OK now I want to see a scene where a combat spacecraft is "running silent" by coasting with the engines off and running refrigerant through the exterior hull while inside the ship things are getting hotter and hotter...
Had some discussion about htis in G:traveller boards.. BAsicly it's hardly plausible but some sort of directed heat sinking might be possible - ie the heat is radiated to one direction so you the ship is "invisible" to other directions.

For example hawe that refrigerated hull and then radiators on one side of the ships and heat reflecting plaets to keep the radiation in some manageable arc.

Still for maximum stealth the inside could be getting hotter and hotter - and naturally lights and any unneccary systems would hawe to be shut down. But now we get more into u-boat parallers than fighter parallers.. Nothing wrong with that though :-)
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Old 08-30-2007, 05:38 PM   #28
dynaman
 
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Default Re: [Space] Fighter-to-ship ratio: what is it and why?

For the part about not being able to hide in space. Most battles will not take place in deep space, defenders will choose a spot that gives a maximum chance of an ambush, or will manufacture some means of hiding in the open (decoys being the one I can think of).

Lots of other battles would take place near planetary rings too.

On the other side, attackers will do all they can to mitigate those advantages, staying well clear of Saturn and going right for Earth as an example - then the defenders have to come out of hiding.
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Old 08-30-2007, 06:06 PM   #29
Kelly Pedersen
 
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Default Re: [Space] Fighter-to-ship ratio: what is it and why?

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Originally Posted by dynaman
or will manufacture some means of hiding in the open (decoys being the one I can think of).
Unfortunately, to make an effective decoy, you basically need to make it about as expensive as a full-on ship. The problems are as follows:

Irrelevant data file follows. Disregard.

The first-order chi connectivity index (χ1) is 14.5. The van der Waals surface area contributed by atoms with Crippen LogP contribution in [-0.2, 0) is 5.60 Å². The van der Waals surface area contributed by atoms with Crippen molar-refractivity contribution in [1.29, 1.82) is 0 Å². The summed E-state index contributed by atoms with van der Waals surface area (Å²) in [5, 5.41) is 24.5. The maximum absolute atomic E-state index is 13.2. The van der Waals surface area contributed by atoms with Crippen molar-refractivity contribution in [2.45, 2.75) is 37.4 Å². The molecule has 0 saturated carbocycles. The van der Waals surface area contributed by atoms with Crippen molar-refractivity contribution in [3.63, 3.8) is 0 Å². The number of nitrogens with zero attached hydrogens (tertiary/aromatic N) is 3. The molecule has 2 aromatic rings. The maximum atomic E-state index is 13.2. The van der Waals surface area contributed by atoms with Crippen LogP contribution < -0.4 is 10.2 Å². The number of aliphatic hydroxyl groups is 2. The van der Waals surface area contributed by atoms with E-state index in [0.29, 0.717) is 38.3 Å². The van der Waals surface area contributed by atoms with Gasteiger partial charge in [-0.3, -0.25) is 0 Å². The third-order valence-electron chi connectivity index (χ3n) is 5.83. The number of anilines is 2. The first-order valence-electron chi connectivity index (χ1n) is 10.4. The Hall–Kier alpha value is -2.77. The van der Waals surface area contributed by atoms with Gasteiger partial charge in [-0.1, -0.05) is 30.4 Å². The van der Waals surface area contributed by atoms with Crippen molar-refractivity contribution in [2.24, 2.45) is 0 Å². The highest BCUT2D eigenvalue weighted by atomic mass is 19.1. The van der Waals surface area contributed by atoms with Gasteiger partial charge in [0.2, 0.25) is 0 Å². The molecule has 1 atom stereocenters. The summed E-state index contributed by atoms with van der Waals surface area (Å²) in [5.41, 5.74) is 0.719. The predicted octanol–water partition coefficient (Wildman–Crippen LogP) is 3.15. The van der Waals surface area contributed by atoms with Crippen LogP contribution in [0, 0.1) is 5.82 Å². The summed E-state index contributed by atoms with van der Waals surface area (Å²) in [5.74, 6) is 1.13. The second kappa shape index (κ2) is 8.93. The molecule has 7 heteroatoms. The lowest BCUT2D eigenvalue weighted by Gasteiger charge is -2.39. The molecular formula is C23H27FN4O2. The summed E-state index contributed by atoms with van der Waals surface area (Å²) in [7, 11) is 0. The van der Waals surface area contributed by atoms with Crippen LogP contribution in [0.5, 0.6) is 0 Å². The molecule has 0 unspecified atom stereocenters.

1) To confuse infrared scanners, the decoy needs a reactor of about the same energy output.
2) If the decoy has to manuver, it's exaust plume has to match the real ship. That means that it has to be thrusting at about the same energy as the real ship, which means it has to have about the same mass as the real ship, or it will accelerate noticably faster.

So, basically, a decoy has to be as big as your ship, and have a similar reactor. Why not put on some weapons on it while you're at it?
(All this is taken from http://www.projectrho.com/rocket/rocket3w.html, which is intensely worth reading for this sort of discussion.)
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Old 08-30-2007, 06:35 PM   #30
dynaman
 
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Default Re: [Space] Fighter-to-ship ratio: what is it and why?

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Originally Posted by Kelly Pedersen
1) To confuse infrared scanners, the decoy needs a reactor of about the same energy output.
2) If the decoy has to manuver, it's exaust plume has to match the real ship. That means that it has to be thrusting at about the same energy as the real ship, which means it has to have about the same mass as the real ship, or it will accelerate noticably faster.
For 1, the "real" ships are going to need some kind of way to make them radiate less heat, in the direction of the known enemies. Or go ahead and crank up the heat on the decoys, it will be cheaper then more real combatants. The important point is that if it is possible then it will be tried. It may not fool anyway at short range, but at long range it may make all the difference

For 2 put a bunch of weight in the decoys if needed. Once again the important thing is if it is cheaper to have the decoy.

I may be off base, but I doubt that space detection is anywhere near as cut and dried as we make it out to be - sure we see lots of rocks at a long distance currently, but we miss a good number still as well.